Historicity and it's Relation to Fundamental Ontology in Heidegger's Being and Time

Document Type : Scientific-research


1 PhD student of philosophy, Faculty of Literature and Humanities, Tehran University, Iran.

2 Professor of Philosophy, Faculty of Literature and Humanities, University of Tehran, Tehran, Iran.

3 Assistant Professor of Philosophy, Faculty of Literature and Human Sciences, University of Tehran, Tehran, Iran.


Heidegger in Being and Time, following Kant, who considered transcendental logic as a condition for the possibility of empirical science, considers historicity as a transcendental condition of historiography. He turns the epistemological and methodological question of the historical sciences into an ontological question; that is, instead of asking “under what circumstances can the objectivity of the historical knowledge be confirmed?” he asks, “what kind of existence Dasein have that allows him to care about himself and the world, and understand the meaning of his past?” “And how is there such a thing as history at all?” In order to understand the importance of historicity in the general outline of the book, we should consider its relation to the main question of the work; “What is the meaning of Being?” Hence, this article pursues two goals; First, it tries to show the place of historicity in the whole work, in such a way that is clear how Heidegger first starts from the pre-theorical understanding of Dasein as “existence”, ang then moves toward the discovery of the main structure of existentials as “concern”; Then he introduces “temporality” as a transcendental structure of concern; And finally, it comes to this that the concrete form of temporality is “historicity”. The second goal of this article is to reinterpret this debate with regard to the question of “the meaning of Being”. In this regard, I try to explain that historicity, as a concrete form of temporality, shows the openness of Dasein as the scope of the emergence of the meaning of Being and beings is a close event, which has its beginning and end, as standing on the possibilities it is thrown to them and it takes from its heritage. From this point of view, Heidegger, following Kant’s tradition, considers meaning- giving as a finite process, but unlike Kant, who considered this finitude in terms of the dependence on sensory intuition of being in the world, and thus as the ontic, he considers it as an ontological. He Knows that it arose from the special way of existence of Dasein. Being and Time finally reaches the point that the meaning-giving process which, as the verb “temporalizing” and “hisoricizing” is expressed in trads of past, present, future, or in the other words, heritage, fate, destiny. So, historical finitude reveals the concrete form of temporal finitude. The terms of heritage, fate and destiny each confirm the finitude od Dasein, and in this way, the finitude of the meaning-giving event. In its powerlessness, Dasein in undertakes its heritage in an authentic way. Dasein cannot be its own foundation, but is thrown to its possibilities.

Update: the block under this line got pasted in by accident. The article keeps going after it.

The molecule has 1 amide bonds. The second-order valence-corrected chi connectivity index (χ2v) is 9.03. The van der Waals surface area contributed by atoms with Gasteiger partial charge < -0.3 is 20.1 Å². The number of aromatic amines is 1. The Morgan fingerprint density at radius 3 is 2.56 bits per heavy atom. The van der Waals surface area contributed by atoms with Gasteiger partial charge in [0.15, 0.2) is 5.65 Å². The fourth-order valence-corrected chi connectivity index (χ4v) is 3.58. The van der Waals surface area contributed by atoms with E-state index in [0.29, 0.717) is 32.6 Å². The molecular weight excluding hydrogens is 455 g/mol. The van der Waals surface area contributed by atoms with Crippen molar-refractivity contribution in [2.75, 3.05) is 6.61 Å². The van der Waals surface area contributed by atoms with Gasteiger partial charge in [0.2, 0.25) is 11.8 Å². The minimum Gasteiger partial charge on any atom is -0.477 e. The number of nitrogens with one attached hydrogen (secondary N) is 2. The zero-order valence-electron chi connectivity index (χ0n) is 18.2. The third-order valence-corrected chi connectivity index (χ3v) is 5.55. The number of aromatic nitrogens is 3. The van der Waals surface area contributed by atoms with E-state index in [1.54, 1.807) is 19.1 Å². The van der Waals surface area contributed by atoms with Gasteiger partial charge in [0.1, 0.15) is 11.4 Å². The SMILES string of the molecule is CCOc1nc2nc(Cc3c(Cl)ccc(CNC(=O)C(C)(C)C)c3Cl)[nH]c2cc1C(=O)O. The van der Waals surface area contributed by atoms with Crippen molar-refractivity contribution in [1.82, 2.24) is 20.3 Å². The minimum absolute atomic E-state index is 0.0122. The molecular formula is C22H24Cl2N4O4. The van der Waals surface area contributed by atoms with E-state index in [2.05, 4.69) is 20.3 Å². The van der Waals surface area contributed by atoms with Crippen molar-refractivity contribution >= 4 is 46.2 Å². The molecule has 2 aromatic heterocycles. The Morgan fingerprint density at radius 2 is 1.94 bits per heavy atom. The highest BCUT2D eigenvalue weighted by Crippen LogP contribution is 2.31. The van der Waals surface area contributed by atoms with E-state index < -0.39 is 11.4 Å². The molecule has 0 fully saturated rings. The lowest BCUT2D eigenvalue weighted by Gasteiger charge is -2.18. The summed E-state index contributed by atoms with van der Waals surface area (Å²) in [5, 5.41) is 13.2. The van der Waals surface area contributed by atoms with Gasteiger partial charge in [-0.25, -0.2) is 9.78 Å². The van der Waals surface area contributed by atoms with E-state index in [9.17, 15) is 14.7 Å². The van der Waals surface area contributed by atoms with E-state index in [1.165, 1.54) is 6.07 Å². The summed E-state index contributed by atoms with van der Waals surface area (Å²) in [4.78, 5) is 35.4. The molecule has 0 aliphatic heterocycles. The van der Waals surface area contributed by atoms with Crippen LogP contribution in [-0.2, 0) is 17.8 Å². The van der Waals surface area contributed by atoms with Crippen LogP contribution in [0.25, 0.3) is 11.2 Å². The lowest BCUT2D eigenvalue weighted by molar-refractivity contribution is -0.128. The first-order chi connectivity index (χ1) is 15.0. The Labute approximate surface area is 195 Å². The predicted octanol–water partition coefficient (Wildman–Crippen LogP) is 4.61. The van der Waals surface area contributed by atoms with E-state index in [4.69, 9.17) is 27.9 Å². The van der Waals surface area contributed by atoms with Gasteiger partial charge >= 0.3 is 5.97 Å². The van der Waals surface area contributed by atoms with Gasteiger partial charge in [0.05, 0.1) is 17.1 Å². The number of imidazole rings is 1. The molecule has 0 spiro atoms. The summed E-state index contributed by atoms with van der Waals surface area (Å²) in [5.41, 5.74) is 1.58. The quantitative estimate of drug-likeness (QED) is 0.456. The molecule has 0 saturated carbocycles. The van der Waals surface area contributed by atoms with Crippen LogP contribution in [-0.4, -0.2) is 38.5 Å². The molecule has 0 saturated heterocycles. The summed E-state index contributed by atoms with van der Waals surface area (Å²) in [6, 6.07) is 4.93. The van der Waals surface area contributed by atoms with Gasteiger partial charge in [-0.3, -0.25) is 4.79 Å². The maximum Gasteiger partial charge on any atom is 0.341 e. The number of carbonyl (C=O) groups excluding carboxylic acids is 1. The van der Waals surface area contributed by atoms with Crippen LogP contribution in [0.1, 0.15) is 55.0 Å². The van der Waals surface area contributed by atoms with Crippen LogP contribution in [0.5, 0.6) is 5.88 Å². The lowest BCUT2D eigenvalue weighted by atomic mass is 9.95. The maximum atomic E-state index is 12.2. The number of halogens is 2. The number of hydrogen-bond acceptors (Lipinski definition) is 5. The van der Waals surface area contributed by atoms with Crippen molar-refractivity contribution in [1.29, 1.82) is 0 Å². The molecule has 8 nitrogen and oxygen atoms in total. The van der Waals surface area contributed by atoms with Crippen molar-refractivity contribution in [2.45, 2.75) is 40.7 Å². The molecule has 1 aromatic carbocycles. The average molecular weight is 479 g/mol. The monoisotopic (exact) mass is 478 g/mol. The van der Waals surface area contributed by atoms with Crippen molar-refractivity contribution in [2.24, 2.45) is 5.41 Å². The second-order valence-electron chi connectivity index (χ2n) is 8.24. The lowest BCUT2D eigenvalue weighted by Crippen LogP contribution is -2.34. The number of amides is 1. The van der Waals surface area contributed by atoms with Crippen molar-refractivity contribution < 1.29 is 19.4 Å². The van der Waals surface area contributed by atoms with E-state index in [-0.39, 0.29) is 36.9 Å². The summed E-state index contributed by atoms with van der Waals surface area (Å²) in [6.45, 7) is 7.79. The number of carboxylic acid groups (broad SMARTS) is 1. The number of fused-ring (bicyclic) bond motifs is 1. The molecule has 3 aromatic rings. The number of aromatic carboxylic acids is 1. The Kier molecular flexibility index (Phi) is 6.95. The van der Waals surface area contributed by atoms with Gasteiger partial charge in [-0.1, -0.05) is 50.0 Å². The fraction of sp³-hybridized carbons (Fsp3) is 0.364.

Main Subjects

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